Changes to NHS Bursary and Cap Removal – My View

After spending the last 2 days listening to everyone on Facebook, Twitter and students within my faculty. I am unable to come to an opinion on the proposed changes to student bursary and the cap removal.

NHS Bursary Changes 


Should it really be free?
Upon undertaking my degree, I did not realise that the degree was funded by the NHS. It was only be chance that I found out about this while on an open day. I thought it were a great privilege that my degree was going to be funded meaning that I would have little debt upon degree completion.

However in reflection, I often ask myself “Should we get a free degree?” I understand that compared to many other degrees students within health sciences are often in lectures 9-5 everyday and often work long shifts on placement, for example my current placement does 13 hour long day shifts! However, compared to other degrees where students have 3 exams per module and have 9-5 lectures like us, is it really fair that they have to pay and we don’t?

Will moving to a loan benefit me financially?
In the short term while studying – Yes, the Council of Deans have released a table which shows 20 – 30% increases in peoples finances while studying. However it does mean that you will have to repay the degree upon completion, although it is only £5.25 a month. On top of expensive regulatory body and trade union fees this will work at around £379 per year, if we take for example a band 5 job which will pay around £1468 per month after tax this will mean quite a substantial loss. There has been some discussion around service rewards, for example if a graduate works for the NHS for a duration of time, because of the time and effort they have given back to the public sector; should their debt be wiped?

Surely there isn’t anyone who would of taken a health sciences degree because it were free?
I agree! And I hope this isn’t the case, however there is a high attrition rate for nurses around the first placement mark, there could be many reasons for this such as not feeling supported or students genuinely feeling that it isn’t for them. However, I do expect that there will be the few individuals who do not realise what the degree truly entails and will realise this around the first placement mark. I also expect that the proposed changes will increase lecture attendance, as many people will now feel more obliged to attend lectures if they are going to be paying for their degree.

Health Sciences students often get little break time and in their final year often do not finish until around September time due to the workload, is it fair that we can be given the same loan system as everyone else?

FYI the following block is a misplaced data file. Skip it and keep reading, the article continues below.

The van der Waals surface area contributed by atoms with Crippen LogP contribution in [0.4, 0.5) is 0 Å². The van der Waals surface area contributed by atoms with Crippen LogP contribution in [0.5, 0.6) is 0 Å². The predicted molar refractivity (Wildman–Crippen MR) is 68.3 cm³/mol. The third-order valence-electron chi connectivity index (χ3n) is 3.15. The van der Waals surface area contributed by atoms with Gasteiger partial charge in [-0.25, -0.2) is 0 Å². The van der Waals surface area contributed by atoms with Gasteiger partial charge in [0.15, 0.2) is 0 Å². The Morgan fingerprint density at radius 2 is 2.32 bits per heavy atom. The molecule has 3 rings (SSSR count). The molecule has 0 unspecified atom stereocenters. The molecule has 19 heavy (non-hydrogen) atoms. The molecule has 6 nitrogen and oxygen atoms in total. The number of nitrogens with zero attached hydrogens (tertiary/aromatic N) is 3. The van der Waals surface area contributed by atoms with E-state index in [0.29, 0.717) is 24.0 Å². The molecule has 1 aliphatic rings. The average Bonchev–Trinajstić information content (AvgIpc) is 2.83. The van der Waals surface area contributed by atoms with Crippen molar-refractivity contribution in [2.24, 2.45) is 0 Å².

A very important point which has been raised as well, currently in our final year our maintenance loan is reduced in loan with other degrees. Even though we do not complete our degree until around September time meaning we have a winter graduation, I completely agree that the degree length time which is being funded needs to be reconsidered.

Because I’m now paying for my degree, will there be the opportunity to learn more clinical skills within university such as cannulation and IV’s?
I think that if students are beginning to pay for their degree, they will expect more clinical experiences and further skills which currently are not included by the NMC for students to graduate. I also believe that if students are paying for their degree, the whole issue around pay for health science degrees post graduation needs to be addressed. Also I believe that NHS trusts need to bring in further incentives to get the best students with the proposed cap changes.

Cap Removal


Will the removal of the cap on places mean that it is harder for me to get a placement?
Potentially yes, currently NHS trusts are struggling to find places to allocate student, the proposed 10’000 more student nurses will mean that it will be even harder to fill these spots.

I didn’t get in to Nursing at … University, will there be more of a chance for me to get a place?
I believe that this will be true, it is likely that more higher institutions will now start offering Nursing as a degree meaning there will be more competition for places and within league tables.

Will there be a decrease in quality of my lectures due to an influx in numbers?
I strongly believe that universities will not take more students than which they can facilitate for, I believe that university spots will become more competitive and there will be more institutions offering Nursing.

Things I’d like to see addressed

  • Currently travel and accommodation is reimbursed, how will this work under the new system?
  • How will the decrease in loan in the final year be addressed?
  • What additional financial opportunities will be available?
  • What is the possibility of having the debt wiped if there is a period of service dedicated to the NHS?
  • How will introduction of the loan reflect on education and pay post-graduation?
  • How will the increased demand on placements be addressed?
  • Will there be further postgraduate opportunities?
  • How will the protection of student supernumeracy be addressed?

 

I’d like to thank everyone for their feedback and contribution to the topic, the council of deans has posted some very useful information on the current proposed plans – http://www.councilofdeans.org.uk/2015/11/the-2015-spending-review-changes-to-nursing-midwifery-and-ahp-education-background-information-for-students/

Many students are also using the hashtag #keepthebursary to voice their opinion on the proposed changes.

 

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